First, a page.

From Paralysis To Fatigue: A History Of Psychosomatic Illness In The Modern Era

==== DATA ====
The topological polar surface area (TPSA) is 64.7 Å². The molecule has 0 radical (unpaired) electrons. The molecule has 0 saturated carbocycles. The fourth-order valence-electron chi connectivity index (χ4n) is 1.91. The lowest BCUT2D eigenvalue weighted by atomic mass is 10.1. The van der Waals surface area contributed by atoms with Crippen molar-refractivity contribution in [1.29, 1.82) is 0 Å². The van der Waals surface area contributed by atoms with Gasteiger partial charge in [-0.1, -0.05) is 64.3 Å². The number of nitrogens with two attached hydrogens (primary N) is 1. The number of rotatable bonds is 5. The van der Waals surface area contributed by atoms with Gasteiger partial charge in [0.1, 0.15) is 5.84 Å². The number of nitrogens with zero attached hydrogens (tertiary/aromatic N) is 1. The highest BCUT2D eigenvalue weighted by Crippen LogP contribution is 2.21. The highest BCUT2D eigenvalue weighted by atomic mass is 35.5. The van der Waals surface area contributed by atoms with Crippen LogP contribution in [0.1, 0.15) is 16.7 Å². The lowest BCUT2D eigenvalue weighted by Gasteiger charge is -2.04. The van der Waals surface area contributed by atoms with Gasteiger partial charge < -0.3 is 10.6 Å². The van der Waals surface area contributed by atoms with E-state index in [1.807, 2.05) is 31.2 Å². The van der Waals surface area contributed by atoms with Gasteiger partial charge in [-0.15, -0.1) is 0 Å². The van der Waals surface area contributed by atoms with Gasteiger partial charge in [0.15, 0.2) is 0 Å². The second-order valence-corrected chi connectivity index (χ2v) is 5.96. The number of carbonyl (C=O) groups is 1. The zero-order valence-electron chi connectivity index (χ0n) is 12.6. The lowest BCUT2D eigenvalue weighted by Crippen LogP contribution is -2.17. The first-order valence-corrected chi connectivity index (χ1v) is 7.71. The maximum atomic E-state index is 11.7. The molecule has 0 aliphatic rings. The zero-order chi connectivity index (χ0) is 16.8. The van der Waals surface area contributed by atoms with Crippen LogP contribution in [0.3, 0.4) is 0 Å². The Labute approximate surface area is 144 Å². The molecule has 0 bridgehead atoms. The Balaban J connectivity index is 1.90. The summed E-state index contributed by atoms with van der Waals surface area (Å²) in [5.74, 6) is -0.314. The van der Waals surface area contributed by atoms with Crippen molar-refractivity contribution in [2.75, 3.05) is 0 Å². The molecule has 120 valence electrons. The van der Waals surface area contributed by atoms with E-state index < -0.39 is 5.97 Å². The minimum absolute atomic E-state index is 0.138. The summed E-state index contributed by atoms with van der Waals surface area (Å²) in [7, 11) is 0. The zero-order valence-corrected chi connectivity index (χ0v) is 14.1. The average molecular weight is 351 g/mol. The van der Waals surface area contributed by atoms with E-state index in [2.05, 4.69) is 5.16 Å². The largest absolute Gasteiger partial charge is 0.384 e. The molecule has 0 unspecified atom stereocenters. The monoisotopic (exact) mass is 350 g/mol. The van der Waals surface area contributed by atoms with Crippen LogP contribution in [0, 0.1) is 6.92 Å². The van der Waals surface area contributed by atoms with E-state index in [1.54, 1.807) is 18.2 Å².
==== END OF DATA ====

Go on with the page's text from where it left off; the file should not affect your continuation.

In the 19th century, when gender roles were more confining, the dominant forms of psychosomatic illness were paralysis and hysteria. Today, when people experience confusion about the abundant possibilities available to them, when all is permitted, the dominant complaint is fatigue. Edward Shorter's history shows how patients throughout the centuries have produced symptoms in tandem with the cultural shifts of larger society. He argues that newly popularized diseases such as chronic fatigue syndrome are only the most recent examples of patients' ailments that express the deepest truths about the culture in which we live.